Found 821 Documents across 83 Pages (0.007 seconds)
  1. A cross-cultural study of expressive and instrumental role complementarity in the familyCrano, Joel - American Sociological Review, 1978 - 2 Hypotheses

    This study tests the claim that male and female investment in the socioemotional and economic aspects of family life are inversely related. Results suggest that this hypothesis is not supported, although a significant inverse relationship between male and female infant care does exist.

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  2. Paternal confidence and paternal investment: a cross cultural test of a sociobiological hypothesisGaulin, Steven J.C. - Ethnology and Sociobiology, 1980 - 2 Hypotheses

    Using paternal investment theory, the authors examine the relationship between paternal confidence and paternal investment in humans.

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  3. Parenting and cultures of risk: a comparative analysis of infidelity, aggression, and witchcraftQuinlan, Robert J. - American Anthropologist, 2007 - 4 Hypotheses

    This study tests a broad "risk response" hypothesis: environmental risk can reduce parents' involvement and care which, through its effects on children's behavioral strategies later in life, ultimately produces a larger cultural model favoring risky behavior. Examinations of extramarital sex, aggression, theft, and witchcraft support this hypothesis, leading the authors to suggest that child development is the underpinning of cultural adaptation in the face of environmental change.

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  4. Adolescence: an anthropological inquirySchlegel, Alice - , 1991 - 81 Hypotheses

    This book discusses the characteristics of adolescence cross-culturally and examines the differences in the adolescent experience for males and females. Several relationships are tested in order to gain an understanding of cross-cultural patterns in adolescence.

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  5. Population density in cross-cultural perspectiveLevinson, David - American Ethnologist, 1979 - 2 Hypotheses

    This article investigates how population density affects social behavior, particularly whether it is a cause of stress in humans that manifests in pathological behavior or mistreatment of children. Analysis indicates that population density is not a cause of these behaviors, and with some variables (such as with divorce and sexual anxiety), there is a negative association with population density.

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  6. Paternity Uncertainty and Parent–Offspring Conflict Explain Restrictions on Female Premarital Sex across SocietiesŠaffa, Gabriel - Human Nature, 2022 - 11 Hypotheses

    This study tests competing theories about whether it is men, women, or parents who benefit most from restricting female premarital sex (FPS) in a global sample of 128 non-industrial societies. The study found support for the idea that multiple parties benefit from restrictions on FPS -- specifically FPS is more restricted in societies intolerant of extramarital sex and where men transfer property to their children (male control), as well as where marriages are arranged by parents (parental control). They also found that major predictors of FPS appear to be paternity uncertainty and parent-offspring conflict. Furthermore, the study found that multiple factors such as social roles, rather than stereotyped sex roles, are a more useful approach in understanding FPS restrictions and these restrictions.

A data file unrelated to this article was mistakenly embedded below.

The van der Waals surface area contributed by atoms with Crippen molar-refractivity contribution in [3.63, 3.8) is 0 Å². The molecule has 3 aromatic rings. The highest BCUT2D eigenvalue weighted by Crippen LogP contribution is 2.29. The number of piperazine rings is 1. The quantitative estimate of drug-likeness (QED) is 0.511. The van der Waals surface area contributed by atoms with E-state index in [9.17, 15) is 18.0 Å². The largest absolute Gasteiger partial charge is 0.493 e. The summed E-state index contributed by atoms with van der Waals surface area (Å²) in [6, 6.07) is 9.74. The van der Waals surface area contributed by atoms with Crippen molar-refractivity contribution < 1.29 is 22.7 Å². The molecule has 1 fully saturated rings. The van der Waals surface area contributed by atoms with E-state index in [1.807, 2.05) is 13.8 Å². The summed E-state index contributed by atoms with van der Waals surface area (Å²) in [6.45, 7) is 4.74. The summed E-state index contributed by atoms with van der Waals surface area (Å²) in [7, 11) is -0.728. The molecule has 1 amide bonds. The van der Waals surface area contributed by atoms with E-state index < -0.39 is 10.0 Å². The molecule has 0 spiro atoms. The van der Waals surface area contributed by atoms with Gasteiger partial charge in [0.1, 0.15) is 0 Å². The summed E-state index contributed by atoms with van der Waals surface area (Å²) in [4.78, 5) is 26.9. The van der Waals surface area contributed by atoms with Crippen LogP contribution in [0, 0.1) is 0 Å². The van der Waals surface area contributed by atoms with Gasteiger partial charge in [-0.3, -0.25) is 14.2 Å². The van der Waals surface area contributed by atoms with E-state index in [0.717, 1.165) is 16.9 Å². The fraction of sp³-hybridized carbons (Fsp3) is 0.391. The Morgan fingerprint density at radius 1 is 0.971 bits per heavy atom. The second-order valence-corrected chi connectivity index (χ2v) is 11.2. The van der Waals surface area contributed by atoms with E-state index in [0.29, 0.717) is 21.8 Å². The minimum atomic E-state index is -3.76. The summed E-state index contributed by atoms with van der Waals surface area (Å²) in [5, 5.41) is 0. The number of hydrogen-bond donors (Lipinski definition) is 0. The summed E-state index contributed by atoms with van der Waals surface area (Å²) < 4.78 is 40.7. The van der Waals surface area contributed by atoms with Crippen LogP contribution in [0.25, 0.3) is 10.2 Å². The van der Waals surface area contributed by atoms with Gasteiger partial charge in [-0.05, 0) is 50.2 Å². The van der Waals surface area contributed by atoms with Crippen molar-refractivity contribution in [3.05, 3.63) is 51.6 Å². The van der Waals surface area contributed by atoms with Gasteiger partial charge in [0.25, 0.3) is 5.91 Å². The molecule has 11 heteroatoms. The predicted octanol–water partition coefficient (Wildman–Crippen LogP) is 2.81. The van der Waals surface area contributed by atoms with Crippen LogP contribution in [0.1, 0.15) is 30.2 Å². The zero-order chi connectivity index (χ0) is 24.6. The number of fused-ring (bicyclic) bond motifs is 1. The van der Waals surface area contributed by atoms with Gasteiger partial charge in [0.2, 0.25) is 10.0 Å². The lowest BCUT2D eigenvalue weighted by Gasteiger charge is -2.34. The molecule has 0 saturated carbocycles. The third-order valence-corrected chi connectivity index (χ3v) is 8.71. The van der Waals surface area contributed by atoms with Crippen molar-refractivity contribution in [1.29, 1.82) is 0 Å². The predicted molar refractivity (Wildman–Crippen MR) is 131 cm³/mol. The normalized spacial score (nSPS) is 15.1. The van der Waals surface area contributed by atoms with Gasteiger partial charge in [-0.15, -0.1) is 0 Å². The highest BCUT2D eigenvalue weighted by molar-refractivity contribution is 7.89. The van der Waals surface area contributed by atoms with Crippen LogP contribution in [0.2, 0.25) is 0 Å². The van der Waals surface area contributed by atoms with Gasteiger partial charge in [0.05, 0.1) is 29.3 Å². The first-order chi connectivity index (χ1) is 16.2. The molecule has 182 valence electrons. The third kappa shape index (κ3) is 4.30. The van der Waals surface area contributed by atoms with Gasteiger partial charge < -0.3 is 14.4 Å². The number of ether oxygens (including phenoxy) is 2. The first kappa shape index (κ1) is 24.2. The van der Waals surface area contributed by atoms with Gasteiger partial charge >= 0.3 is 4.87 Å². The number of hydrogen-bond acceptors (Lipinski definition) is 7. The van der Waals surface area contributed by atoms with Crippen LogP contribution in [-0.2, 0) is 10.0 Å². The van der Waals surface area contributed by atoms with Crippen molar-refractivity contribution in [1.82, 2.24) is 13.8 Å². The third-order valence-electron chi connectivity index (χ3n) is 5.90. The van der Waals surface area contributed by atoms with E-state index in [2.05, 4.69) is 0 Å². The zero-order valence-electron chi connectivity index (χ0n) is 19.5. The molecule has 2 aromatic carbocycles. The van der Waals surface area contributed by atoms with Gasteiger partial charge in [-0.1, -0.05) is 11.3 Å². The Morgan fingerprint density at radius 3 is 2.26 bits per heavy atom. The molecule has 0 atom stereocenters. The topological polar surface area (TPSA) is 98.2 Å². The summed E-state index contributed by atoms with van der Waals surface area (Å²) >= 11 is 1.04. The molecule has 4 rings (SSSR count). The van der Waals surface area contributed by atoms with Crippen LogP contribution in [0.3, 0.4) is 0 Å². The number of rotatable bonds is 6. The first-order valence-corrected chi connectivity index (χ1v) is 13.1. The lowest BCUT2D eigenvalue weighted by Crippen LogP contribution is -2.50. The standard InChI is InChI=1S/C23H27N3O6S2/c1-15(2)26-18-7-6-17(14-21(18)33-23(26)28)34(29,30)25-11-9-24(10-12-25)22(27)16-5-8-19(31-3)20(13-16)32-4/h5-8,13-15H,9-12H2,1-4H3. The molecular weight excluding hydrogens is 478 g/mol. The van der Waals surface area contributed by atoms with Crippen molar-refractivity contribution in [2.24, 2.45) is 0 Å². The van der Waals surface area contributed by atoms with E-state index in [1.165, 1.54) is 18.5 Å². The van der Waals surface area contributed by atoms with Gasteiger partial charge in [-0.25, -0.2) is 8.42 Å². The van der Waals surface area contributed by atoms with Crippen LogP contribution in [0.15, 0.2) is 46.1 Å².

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  7. Fathers' roles in hunter-gatherer and other small-scale culturesHewlett, Barry S. - The Role of the Father in Child Development, 2010 - 1 Hypotheses

    This study evaluates recent research on the roles of fathers in child development in hunting-gathering, simple farming, and pastoral communities around the world. The authors review previously conducted studies as well as highlight the varying theoretical approaches that many of these previous studies have taken.

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  8. Paternal investment and the human mating systemMarlowe, Frank W. - Behavioural Processes, 2000 - 7 Hypotheses

    This article explores the interrelated roles of male parental investment (males' infant/child care and resource provisioning) and male-male competition (variation in male status) on the degree of monogamy or polygyny in a society. Marlowe argues that Degree of parental investment affects females' interest in resource-shopping versus gene-shopping. Also discussed is the idea that male-male competition affects males' inclination toward harem-defense or coercive polygyny. Particular attention is paid to variation in parental investment and male stratification across subsistence types.

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  9. Bride theft and raiding for wives in cross-cultural perspectiveAyres, Barbara - Anthropological Quarterly, 1974 - 12 Hypotheses

    This article seeks to examine the distribution and frequency of bride-theft. Tylor's (1889) findings between various forms of marriage by capture and certain other social instituions are confirmed.

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  10. Cultural dimensions: a factor analysis of textor's a cross-cultural summaryStewart, Robert A. C. - Behavior Science Notes, 1972 - 12 Hypotheses

    This article uses factor analysis to identify the key variables underlying the many cross-cultural associations reported by Textor (1967). Twelve factors are identified.

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